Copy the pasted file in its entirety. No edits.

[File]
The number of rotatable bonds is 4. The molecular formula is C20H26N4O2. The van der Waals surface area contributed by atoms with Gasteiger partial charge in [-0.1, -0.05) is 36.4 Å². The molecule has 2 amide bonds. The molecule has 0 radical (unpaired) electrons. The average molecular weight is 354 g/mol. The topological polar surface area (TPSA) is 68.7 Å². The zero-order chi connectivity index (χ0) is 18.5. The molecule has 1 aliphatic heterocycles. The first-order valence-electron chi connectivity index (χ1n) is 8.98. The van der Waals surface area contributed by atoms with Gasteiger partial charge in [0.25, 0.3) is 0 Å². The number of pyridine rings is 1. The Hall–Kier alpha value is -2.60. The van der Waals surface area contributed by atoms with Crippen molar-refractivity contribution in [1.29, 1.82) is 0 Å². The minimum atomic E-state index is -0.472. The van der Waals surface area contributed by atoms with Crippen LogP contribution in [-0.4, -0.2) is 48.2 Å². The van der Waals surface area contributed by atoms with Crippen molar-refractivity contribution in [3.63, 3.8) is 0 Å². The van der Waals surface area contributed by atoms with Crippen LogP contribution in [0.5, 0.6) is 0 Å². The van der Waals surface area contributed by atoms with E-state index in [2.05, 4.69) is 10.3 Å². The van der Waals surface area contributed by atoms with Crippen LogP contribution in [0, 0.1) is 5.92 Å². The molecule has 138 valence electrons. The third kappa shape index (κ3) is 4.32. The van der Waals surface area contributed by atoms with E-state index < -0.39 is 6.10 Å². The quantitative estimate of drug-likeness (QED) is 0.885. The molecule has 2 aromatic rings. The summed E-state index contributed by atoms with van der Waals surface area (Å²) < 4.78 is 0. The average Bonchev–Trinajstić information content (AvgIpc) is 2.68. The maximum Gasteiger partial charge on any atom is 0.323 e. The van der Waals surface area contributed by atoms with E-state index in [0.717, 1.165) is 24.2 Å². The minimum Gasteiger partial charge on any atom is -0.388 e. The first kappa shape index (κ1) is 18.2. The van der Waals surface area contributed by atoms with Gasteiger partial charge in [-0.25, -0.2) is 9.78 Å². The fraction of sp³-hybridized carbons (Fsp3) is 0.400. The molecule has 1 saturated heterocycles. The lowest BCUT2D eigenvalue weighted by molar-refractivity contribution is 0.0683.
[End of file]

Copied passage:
The number of rotatable bonds is 4. The molecular formula is C20H26N4O2. The van der Waals surface area contributed by atoms with Gasteiger partial charge in [-0.1, -0.05) is 36.4 Å². The molecule has 2 amide bonds. The molecule has 0 radical (unpaired) electrons. The average molecular weight is 354 g/mol. The topological polar surface area (TPSA) is 68.7 Å². The zero-order chi connectivity index (χ0) is 18.5. The molecule has 1 aliphatic heterocycles. The first-order valence-electron chi connectivity index (χ1n) is 8.98. The van der Waals surface area contributed by atoms with Gasteiger partial charge in [0.25, 0.3) is 0 Å². The number of pyridine rings is 1. The Hall–Kier alpha value is -2.60. The van der Waals surface area contributed by atoms with Crippen molar-refractivity contribution in [1.29, 1.82) is 0 Å². The minimum atomic E-state index is -0.472. The van der Waals surface area contributed by atoms with Crippen LogP contribution in [-0.4, -0.2) is 48.2 Å². The van der Waals surface area contributed by atoms with Crippen molar-refractivity contribution in [3.63, 3.8) is 0 Å². The van der Waals surface area contributed by atoms with Crippen LogP contribution in [0.5, 0.6) is 0 Å². The van der Waals surface area contributed by atoms with E-state index in [2.05, 4.69) is 10.3 Å². The van der Waals surface area contributed by atoms with Crippen LogP contribution in [0, 0.1) is 5.92 Å². The molecule has 138 valence electrons. The third kappa shape index (κ3) is 4.32. The van der Waals surface area contributed by atoms with E-state index < -0.39 is 6.10 Å². The quantitative estimate of drug-likeness (QED) is 0.885. The molecule has 2 aromatic rings. The summed E-state index contributed by atoms with van der Waals surface area (Å²) < 4.78 is 0. The average Bonchev–Trinajstić information content (AvgIpc) is 2.68. The maximum Gasteiger partial charge on any atom is 0.323 e. The van der Waals surface area contributed by atoms with E-state index in [0.717, 1.165) is 24.2 Å². The minimum Gasteiger partial charge on any atom is -0.388 e. The first kappa shape index (κ1) is 18.2. The van der Waals surface area contributed by atoms with Gasteiger partial charge in [-0.25, -0.2) is 9.78 Å². The fraction of sp³-hybridized carbons (Fsp3) is 0.400. The molecule has 1 saturated heterocycles. The lowest BCUT2D eigenvalue weighted by molar-refractivity contribution is 0.0683.